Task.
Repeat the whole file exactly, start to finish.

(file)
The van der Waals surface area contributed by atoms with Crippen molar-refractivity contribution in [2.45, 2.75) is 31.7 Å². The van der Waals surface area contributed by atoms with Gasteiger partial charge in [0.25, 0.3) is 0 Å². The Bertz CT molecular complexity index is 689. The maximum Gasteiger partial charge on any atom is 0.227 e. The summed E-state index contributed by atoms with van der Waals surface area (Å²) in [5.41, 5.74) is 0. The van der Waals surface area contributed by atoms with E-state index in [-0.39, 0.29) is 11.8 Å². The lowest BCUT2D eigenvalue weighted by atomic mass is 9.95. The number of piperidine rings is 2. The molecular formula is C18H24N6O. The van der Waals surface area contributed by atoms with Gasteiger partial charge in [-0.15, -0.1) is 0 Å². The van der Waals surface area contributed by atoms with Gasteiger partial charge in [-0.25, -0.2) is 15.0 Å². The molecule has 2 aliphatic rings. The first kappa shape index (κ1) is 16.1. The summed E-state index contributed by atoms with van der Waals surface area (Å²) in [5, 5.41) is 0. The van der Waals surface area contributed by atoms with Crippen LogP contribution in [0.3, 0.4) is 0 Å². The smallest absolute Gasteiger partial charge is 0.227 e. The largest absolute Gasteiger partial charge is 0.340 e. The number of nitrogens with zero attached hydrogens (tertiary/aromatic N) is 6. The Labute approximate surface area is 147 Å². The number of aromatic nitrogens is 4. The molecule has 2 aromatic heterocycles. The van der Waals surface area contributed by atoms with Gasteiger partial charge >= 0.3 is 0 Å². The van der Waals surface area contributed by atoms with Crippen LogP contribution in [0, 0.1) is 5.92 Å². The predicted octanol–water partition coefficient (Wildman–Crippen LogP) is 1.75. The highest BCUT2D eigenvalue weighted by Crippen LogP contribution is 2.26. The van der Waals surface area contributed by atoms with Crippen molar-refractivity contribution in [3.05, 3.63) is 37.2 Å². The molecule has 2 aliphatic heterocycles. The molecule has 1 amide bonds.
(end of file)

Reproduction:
The van der Waals surface area contributed by atoms with Crippen molar-refractivity contribution in [2.45, 2.75) is 31.7 Å². The van der Waals surface area contributed by atoms with Gasteiger partial charge in [0.25, 0.3) is 0 Å². The Bertz CT molecular complexity index is 689. The maximum Gasteiger partial charge on any atom is 0.227 e. The summed E-state index contributed by atoms with van der Waals surface area (Å²) in [5.41, 5.74) is 0. The van der Waals surface area contributed by atoms with E-state index in [-0.39, 0.29) is 11.8 Å². The lowest BCUT2D eigenvalue weighted by atomic mass is 9.95. The number of piperidine rings is 2. The molecular formula is C18H24N6O. The van der Waals surface area contributed by atoms with Gasteiger partial charge in [-0.15, -0.1) is 0 Å². The van der Waals surface area contributed by atoms with Gasteiger partial charge in [-0.25, -0.2) is 15.0 Å². The molecule has 2 aliphatic rings. The first kappa shape index (κ1) is 16.1. The summed E-state index contributed by atoms with van der Waals surface area (Å²) in [5, 5.41) is 0. The van der Waals surface area contributed by atoms with Crippen LogP contribution in [0.3, 0.4) is 0 Å². The smallest absolute Gasteiger partial charge is 0.227 e. The largest absolute Gasteiger partial charge is 0.340 e. The number of nitrogens with zero attached hydrogens (tertiary/aromatic N) is 6. The Labute approximate surface area is 147 Å². The number of aromatic nitrogens is 4. The molecule has 2 aromatic heterocycles. The van der Waals surface area contributed by atoms with Gasteiger partial charge >= 0.3 is 0 Å². The van der Waals surface area contributed by atoms with Crippen LogP contribution in [0, 0.1) is 5.92 Å². The predicted octanol–water partition coefficient (Wildman–Crippen LogP) is 1.75. The highest BCUT2D eigenvalue weighted by Crippen LogP contribution is 2.26. The van der Waals surface area contributed by atoms with Crippen molar-refractivity contribution in [3.05, 3.63) is 37.2 Å². The molecule has 2 aliphatic heterocycles. The molecule has 1 amide bonds.